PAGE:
Open source software is available for almost every conceivable application, but is it worth using?
In case you aren’t familiar, open source software is a specific type of computer software in which the source code is released in a way that allows people to study, change, and/or distribute the software for free. There generally aren’t limitations in this type of release; you’ll be free to release the software to anyone, for any reason, and free to use the software however you see fit. In many cases, the software is a communal project; it’s released in such a manner to encourage more collaboration and group support, so that no one individual or entity has exclusive access to it.
That sounds like a great arrangement on the surface, but there are a number of strengths and weaknesses to this model worth considering. For example, the Apache Struts vulnerability , a vulnerability in a popular open-source framework for creating web applications, which could allow attackers to remotely execute malicious code.—but there’s still a supportive and active community willing to use it. Depending on your needs, and how you respond to those vulnerabilities, it could be more than worth it.
But how, exactly, should you be evaluating the pros and cons of open source software?
The Benefits of Open Source Software
Let’s start by taking a look at some of the greatest advantages of open source software:
- Minimal costs. Open source almost always means free. You won’t have to pay for a license, or to download the software, nor will you have to pay a subscription fee to maintain it—even if you’re using it for business purposes. If you’re operating with a limited budget, or if you’re just trying to save money, open source software can be incredible.
- Unlimited flexibility. If you purchase software directly, you’ll likely be limited to use the software however its developers intended. But if you download and use open source software, you’ll be free to make any alterations as you see fit. Depending on your needs, you may be able to customize a platform that’s entirely your own—without conforming to anyone else’s expectations or directives.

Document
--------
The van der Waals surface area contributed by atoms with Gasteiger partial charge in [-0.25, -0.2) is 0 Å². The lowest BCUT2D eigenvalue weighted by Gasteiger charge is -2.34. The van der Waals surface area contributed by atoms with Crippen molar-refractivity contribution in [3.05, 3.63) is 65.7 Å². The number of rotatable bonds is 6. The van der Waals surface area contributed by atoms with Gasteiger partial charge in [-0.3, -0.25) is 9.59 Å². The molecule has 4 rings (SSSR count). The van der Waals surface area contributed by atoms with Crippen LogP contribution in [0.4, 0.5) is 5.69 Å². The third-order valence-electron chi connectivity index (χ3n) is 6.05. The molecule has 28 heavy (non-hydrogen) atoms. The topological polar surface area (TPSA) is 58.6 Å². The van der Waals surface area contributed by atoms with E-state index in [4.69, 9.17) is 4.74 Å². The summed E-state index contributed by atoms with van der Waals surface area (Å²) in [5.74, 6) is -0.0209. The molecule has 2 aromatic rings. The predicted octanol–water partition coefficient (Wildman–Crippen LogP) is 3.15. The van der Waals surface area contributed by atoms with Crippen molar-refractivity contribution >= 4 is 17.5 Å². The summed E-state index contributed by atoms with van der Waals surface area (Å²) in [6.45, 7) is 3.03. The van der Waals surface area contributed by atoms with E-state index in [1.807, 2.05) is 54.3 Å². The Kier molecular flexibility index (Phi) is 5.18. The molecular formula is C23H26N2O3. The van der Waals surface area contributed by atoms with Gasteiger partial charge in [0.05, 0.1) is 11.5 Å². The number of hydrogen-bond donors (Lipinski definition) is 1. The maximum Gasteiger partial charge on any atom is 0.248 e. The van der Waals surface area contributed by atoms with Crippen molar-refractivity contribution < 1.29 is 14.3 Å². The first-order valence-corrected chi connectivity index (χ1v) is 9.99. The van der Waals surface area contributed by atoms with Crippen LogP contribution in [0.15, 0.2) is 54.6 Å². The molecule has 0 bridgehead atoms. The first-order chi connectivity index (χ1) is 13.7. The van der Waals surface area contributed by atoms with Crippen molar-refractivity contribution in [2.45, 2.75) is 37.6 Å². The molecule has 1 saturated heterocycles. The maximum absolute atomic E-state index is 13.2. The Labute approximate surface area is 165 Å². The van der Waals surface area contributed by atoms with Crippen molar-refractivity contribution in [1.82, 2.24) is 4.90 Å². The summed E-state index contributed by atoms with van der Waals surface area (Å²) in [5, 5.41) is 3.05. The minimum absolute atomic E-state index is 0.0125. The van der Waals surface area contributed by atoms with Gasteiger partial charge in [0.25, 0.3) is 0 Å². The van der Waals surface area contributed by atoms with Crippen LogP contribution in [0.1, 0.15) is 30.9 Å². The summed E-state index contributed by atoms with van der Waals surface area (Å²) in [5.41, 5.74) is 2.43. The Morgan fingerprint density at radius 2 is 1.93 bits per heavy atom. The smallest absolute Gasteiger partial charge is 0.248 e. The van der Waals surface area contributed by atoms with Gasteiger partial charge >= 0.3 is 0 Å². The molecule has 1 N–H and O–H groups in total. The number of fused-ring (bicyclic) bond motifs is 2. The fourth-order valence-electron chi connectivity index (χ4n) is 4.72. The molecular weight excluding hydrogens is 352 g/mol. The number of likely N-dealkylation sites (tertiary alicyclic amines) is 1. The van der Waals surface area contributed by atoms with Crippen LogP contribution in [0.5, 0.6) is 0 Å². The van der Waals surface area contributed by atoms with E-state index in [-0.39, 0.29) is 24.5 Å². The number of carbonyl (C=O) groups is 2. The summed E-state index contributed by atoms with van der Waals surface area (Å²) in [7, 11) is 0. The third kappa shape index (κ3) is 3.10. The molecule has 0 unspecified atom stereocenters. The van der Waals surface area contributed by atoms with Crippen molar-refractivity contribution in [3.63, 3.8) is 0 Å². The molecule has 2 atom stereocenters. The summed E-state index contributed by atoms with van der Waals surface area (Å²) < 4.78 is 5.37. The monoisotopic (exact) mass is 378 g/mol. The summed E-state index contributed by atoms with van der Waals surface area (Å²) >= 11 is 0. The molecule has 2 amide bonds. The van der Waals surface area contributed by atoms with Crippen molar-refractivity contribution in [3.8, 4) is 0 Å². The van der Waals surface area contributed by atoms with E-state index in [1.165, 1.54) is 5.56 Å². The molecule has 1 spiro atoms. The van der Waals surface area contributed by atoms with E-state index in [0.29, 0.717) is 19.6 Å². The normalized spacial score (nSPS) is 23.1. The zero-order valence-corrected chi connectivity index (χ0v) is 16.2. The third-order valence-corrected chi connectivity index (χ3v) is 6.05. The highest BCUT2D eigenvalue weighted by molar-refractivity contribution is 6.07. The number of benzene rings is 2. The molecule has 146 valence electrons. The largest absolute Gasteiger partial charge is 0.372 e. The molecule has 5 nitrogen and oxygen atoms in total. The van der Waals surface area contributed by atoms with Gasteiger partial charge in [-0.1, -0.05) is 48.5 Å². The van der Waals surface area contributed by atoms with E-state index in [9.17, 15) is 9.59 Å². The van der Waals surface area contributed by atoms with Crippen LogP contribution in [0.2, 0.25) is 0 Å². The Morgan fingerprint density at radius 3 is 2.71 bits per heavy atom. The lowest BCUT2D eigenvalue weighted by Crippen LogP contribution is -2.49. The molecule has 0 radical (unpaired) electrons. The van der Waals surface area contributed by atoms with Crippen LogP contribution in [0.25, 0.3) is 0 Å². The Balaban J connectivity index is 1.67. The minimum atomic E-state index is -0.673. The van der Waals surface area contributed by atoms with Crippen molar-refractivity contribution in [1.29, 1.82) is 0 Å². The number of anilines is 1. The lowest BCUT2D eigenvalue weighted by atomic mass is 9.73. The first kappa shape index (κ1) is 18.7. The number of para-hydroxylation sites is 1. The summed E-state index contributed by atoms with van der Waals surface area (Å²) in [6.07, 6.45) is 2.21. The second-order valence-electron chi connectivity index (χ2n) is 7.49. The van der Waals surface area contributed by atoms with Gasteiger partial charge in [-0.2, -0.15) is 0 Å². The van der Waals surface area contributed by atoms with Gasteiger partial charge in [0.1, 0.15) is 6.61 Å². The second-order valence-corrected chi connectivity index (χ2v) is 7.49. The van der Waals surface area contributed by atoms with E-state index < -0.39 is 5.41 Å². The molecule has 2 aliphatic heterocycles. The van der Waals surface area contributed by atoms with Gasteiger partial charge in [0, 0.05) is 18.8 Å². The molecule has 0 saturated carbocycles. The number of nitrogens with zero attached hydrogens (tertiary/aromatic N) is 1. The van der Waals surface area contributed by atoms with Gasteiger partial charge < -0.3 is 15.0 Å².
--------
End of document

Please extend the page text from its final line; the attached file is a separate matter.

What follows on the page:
- Total transparency. There are no secrets in the open source software world. The code is completely available for review and alteration at all times, and the developers typically make all their approaches, motivations, and changes completely public. You’ll have complete insight into why and how this product developed, which can grant you peace of mind and help you better understand how to use it in your business environment.
- Communal support. Open source software communities, like those you might find on GitHub, tend to be both enthusiastic and supportive. You’ll find forums and social communities of people talking about the challenges they face with a given piece of software, and helping each other solve problems. If you run into issues, chances are, someone passionate about this project will step up to help you resolve them.
The Weaknesses of Open Source Software
However, there are many weaknesses to keep in mind as well, including:
- Time intensiveness. If you’re trying to make open source software work for your organization, you might end up spending more time. You’ll be responsible for making changes on your own, rather than trusting someone else to handle them, and you may run into more issues than you would with proprietary software. In some cases, the costs here can nullify the advantages of the “free” nature of open source.
- Vulnerabilities. While it’s a misconception that open source software is inherently more vulnerable or less secure than its paid counterparts, there are more opportunities for vulnerabilities to develop. Because open source platforms are often the result of many people making changes and additions, there are fewer review processes in place—and vulnerabilities can be both more common and more severe.
- Lack of accountability. If you pay a company to use its software, they’ll almost immediately become agents of accountability. If something goes wrong with the software, or if it suffers a security vulnerability, they’ll be responsible for taking action. But in the open source world, the community is not obligated to help you.
So should you be using open source software? As you might suspect, the answer is: it depends. Within the category of “open source software” are thousands, if not millions of programs, which range from professionally polished to disastrously created, so it’s impossible to make a blanket recommendation. For many users in many applications, open source software is extremely advantageous. In other scenarios, it could lead to more trouble than it’s really worth.
Generally, it’s not a matter of whether or not you use open source software, but how you use open source software. Make sure you investigate your options thoroughly and prepare for the specific weaknesses inherent in whatever software you choose.